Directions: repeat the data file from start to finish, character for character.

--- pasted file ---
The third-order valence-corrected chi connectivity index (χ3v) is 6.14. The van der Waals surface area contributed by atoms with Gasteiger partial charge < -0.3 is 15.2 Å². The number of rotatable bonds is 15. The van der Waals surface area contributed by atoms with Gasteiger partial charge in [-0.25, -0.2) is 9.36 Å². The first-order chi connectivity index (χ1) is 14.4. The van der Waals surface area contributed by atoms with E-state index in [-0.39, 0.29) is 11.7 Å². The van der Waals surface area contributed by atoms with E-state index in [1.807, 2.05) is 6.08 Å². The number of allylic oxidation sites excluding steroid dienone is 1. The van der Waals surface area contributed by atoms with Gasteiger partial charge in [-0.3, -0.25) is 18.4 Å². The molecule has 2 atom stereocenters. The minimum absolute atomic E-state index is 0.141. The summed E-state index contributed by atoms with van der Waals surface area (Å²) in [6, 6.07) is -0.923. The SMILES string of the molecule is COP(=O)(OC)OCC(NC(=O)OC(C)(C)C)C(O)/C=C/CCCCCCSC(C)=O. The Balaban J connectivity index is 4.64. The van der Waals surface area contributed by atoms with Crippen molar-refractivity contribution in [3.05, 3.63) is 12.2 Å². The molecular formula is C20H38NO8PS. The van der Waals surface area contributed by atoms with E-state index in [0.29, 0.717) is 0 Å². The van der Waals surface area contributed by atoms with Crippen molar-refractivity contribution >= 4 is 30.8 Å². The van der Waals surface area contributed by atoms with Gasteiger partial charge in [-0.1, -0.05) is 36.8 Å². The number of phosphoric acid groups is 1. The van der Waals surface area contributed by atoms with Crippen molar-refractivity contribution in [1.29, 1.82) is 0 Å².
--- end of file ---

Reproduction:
The third-order valence-corrected chi connectivity index (χ3v) is 6.14. The van der Waals surface area contributed by atoms with Gasteiger partial charge < -0.3 is 15.2 Å². The number of rotatable bonds is 15. The van der Waals surface area contributed by atoms with Gasteiger partial charge in [-0.25, -0.2) is 9.36 Å². The first-order chi connectivity index (χ1) is 14.4. The van der Waals surface area contributed by atoms with E-state index in [-0.39, 0.29) is 11.7 Å². The van der Waals surface area contributed by atoms with E-state index in [1.807, 2.05) is 6.08 Å². The number of allylic oxidation sites excluding steroid dienone is 1. The van der Waals surface area contributed by atoms with Gasteiger partial charge in [-0.3, -0.25) is 18.4 Å². The molecule has 2 atom stereocenters. The minimum absolute atomic E-state index is 0.141. The summed E-state index contributed by atoms with van der Waals surface area (Å²) in [6, 6.07) is -0.923. The SMILES string of the molecule is COP(=O)(OC)OCC(NC(=O)OC(C)(C)C)C(O)/C=C/CCCCCCSC(C)=O. The Balaban J connectivity index is 4.64. The van der Waals surface area contributed by atoms with Crippen molar-refractivity contribution in [3.05, 3.63) is 12.2 Å². The molecular formula is C20H38NO8PS. The van der Waals surface area contributed by atoms with E-state index in [0.29, 0.717) is 0 Å². The van der Waals surface area contributed by atoms with Crippen molar-refractivity contribution >= 4 is 30.8 Å². The van der Waals surface area contributed by atoms with Gasteiger partial charge in [-0.1, -0.05) is 36.8 Å². The number of phosphoric acid groups is 1. The van der Waals surface area contributed by atoms with Crippen molar-refractivity contribution in [1.29, 1.82) is 0 Å².